Editorial: Outbursts of democracy

March 7, 2005
One of many cynical ways to disparage democratic progress in the region that contains most of the world's oil and gas is to complain about US influence.

One of many cynical ways to disparage democratic progress in the region that contains most of the world’s oil and gas is to complain about US influence. To fanatic isolationists in the Middle East and North Africa, external influence, especially of the American variety, is anathema. And to the professionally skeptical elsewhere, any US role disqualifies democratization from historic significance.

Yet Iraqis defying terrorist threats in order to vote, like Lebanese turning to the streets to bring down a puppet government, don’t seem to care who or what cracked the door to self-governance. They’ve witnessed if not yet experienced the freedom essential to democracy. They like it. They want it.

Egyptian elections

Latest to sign up for a democratic trial run is Egypt. On Feb. 26, President Hosni Mubarak called for constitutional changes allowing multiparty presidential elections. Like most such moves in the region, Mubarak’s isn’t perfect. He wants to require that presidential candidates belong to political parties endorsed by Egypt’s parliament, which his party controls. Still, it’s a move toward relaxation of a 25-year-old emergency law that gives the president dictatorial power. Mubarak has held the office since 1981, winning nearly total approval in each of four suspicious votes on his presidency.

Mubarak’s surprise step followed the start on Feb. 10 of three phases of unprecedented municipal elections in Saudi Arabia. The February vote covered the capital city of Riyadh and surrounding region. Elections will be held in other parts of the kingdom in March and April. Contested are half of the seats on municipal councils, offices of little real authority. Yet in a signal that more is yet to come, officials before and after the Riyadh election hinted that the next round of voting, 4 years from now, might include women. For a male-dominated kingdom chronically wary of change, this is progress.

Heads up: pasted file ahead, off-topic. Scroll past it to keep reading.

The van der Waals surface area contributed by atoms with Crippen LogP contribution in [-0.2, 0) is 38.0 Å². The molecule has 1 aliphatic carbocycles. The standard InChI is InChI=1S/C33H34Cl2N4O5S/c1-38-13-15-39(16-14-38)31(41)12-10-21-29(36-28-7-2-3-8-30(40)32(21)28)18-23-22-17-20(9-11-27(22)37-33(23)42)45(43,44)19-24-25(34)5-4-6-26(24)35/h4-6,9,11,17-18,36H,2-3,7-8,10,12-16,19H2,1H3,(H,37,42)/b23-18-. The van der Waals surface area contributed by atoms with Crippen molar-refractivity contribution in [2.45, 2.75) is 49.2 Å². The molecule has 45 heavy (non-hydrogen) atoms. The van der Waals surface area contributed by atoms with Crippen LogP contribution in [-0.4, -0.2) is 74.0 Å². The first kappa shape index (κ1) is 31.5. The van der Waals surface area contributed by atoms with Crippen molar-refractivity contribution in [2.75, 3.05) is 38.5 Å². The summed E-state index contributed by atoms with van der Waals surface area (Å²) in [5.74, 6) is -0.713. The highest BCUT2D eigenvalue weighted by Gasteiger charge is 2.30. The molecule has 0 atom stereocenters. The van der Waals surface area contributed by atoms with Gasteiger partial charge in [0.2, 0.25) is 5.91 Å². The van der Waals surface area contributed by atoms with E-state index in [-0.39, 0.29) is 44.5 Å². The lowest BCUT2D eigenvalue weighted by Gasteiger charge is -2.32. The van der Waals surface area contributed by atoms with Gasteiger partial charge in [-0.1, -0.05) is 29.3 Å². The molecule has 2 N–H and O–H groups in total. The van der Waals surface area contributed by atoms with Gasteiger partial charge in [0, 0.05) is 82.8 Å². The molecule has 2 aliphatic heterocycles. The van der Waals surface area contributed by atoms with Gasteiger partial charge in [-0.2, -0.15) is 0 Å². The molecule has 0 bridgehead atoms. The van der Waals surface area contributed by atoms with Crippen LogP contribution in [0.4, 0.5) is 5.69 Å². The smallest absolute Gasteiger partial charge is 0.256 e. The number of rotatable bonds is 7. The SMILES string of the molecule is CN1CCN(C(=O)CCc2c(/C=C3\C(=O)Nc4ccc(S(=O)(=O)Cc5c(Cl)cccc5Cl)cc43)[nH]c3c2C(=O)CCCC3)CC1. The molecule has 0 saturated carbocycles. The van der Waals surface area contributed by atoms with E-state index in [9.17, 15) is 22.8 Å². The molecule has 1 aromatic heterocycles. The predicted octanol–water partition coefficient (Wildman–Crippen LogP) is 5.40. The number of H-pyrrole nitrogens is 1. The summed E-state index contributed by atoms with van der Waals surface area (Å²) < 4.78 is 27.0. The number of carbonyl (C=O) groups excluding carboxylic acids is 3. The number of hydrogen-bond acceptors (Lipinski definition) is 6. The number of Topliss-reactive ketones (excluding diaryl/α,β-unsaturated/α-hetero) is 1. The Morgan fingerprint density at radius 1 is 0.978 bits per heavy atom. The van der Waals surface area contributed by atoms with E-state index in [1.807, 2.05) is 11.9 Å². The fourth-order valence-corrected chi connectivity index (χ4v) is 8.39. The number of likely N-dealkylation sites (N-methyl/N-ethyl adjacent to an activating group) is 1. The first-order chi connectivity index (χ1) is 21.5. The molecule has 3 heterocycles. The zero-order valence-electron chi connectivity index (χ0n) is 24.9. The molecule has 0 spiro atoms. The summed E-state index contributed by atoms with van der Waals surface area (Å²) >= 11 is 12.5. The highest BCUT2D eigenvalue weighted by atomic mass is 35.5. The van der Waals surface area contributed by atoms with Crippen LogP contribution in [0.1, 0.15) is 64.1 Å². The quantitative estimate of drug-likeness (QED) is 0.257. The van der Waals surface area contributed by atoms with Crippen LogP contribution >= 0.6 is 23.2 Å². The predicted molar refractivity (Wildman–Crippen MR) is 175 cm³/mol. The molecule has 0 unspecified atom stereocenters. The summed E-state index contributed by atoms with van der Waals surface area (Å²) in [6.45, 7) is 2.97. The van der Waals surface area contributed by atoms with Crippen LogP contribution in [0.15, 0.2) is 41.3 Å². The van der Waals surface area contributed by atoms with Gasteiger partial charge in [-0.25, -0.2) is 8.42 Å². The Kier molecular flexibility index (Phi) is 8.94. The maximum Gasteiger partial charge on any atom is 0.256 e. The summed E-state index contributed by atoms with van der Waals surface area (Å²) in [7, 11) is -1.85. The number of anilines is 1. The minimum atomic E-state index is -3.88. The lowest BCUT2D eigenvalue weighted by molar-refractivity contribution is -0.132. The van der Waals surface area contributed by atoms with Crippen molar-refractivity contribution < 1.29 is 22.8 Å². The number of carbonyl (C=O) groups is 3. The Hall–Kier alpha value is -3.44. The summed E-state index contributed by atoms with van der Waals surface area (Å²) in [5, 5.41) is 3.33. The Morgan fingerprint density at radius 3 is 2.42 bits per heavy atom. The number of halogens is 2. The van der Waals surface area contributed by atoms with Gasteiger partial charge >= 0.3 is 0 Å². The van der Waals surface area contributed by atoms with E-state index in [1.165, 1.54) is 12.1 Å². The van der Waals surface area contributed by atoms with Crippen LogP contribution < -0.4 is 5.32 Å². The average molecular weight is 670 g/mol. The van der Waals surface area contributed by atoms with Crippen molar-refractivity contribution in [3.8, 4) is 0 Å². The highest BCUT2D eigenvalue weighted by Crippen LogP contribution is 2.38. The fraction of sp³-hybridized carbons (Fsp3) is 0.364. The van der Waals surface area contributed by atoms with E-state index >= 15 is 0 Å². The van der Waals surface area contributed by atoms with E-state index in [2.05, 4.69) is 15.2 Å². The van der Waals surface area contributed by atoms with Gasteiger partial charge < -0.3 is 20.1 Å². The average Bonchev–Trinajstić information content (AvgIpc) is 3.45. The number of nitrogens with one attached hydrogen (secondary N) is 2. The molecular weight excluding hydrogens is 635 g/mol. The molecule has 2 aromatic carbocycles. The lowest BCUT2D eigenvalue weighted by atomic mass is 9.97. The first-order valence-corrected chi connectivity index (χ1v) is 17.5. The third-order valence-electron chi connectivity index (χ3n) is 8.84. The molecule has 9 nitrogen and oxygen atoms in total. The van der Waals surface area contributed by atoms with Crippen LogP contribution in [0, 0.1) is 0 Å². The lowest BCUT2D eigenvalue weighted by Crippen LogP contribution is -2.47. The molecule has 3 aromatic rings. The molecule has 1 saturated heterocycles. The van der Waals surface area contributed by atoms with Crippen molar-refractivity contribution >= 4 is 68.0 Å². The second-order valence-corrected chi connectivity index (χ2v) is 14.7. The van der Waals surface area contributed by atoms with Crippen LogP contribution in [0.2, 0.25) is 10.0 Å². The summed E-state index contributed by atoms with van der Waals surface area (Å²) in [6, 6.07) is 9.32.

In Lebanon, change came from street pressure by a population weary of Syrian political domination and the presence of 16,000 Syrian military troops. Illegal demonstrations erupted in Beirut after the Feb. 14 assassination of Rafik Hariri, a former Lebanese prime minister who supported opponents to the Syrian-controlled government. In a surprise move on Feb. 28, Prime Minister Omar Karameh resigned. His was the first government in Lebanon’s history to be brought down by a movement of the Lebanese people. Like those of Egypt and Saudi Arabia, the step is small, its destiny uncertain. Lebanese President Emile Lahoud will work with the parliament to form a new government. He strongly supports Syria and owes his current term in office to a 2003 constitutional amendment engineered by Syrian military intelligence. But wishes of the Lebanese people are clear.

These events must have drawn inspiration from Iraq, where a surprisingly large number of voters risked death Jan. 30 to elect 275 members to the Transitional National Assembly. Arab leaders elsewhere were said to have welcomed the election as a step toward a neighbor’s stabilization. They may yet discover that bold Iraqi support for self-governance had more than local significance.

Another potentially fateful election occurred Jan. 9, when Mahmoud Abbas was elected president of the Palestinian National Authority. Abbas, a former deputy of Palestinian Liberation Authority Chairman Yassir Arafat, who died last November, ran on a campaign of peace with Israel. In a Feb. 8 meeting hosted by Mubarak in Sharm el Sheik, Egypt, Abbas agreed with Israeli Prime Minister Ariel Sharon to seek ways of ending the 4-year cycle of violence that has traumatized Israel and the Palestinian territories and set politics on edge around the world.

US pressure

Do these outbursts of democracy in a region of autocrats really reflect US pressure? Of course they do, although the degree of influence surely varies. So opponents of democracy will gripe about American meddling. And cynics will call democratic moves mere half steps headed nowhere, taken to appease Washington, DC.

Neither view suits the oil and gas industry. The big oil and gas opportunities of the future lie in the Middle East. The quality of those opportunities, to whatever extent private companies receive access to them, will depend strongly on the stability of host countries. And stability will depend on the control people who live in those countries have over the people who govern them.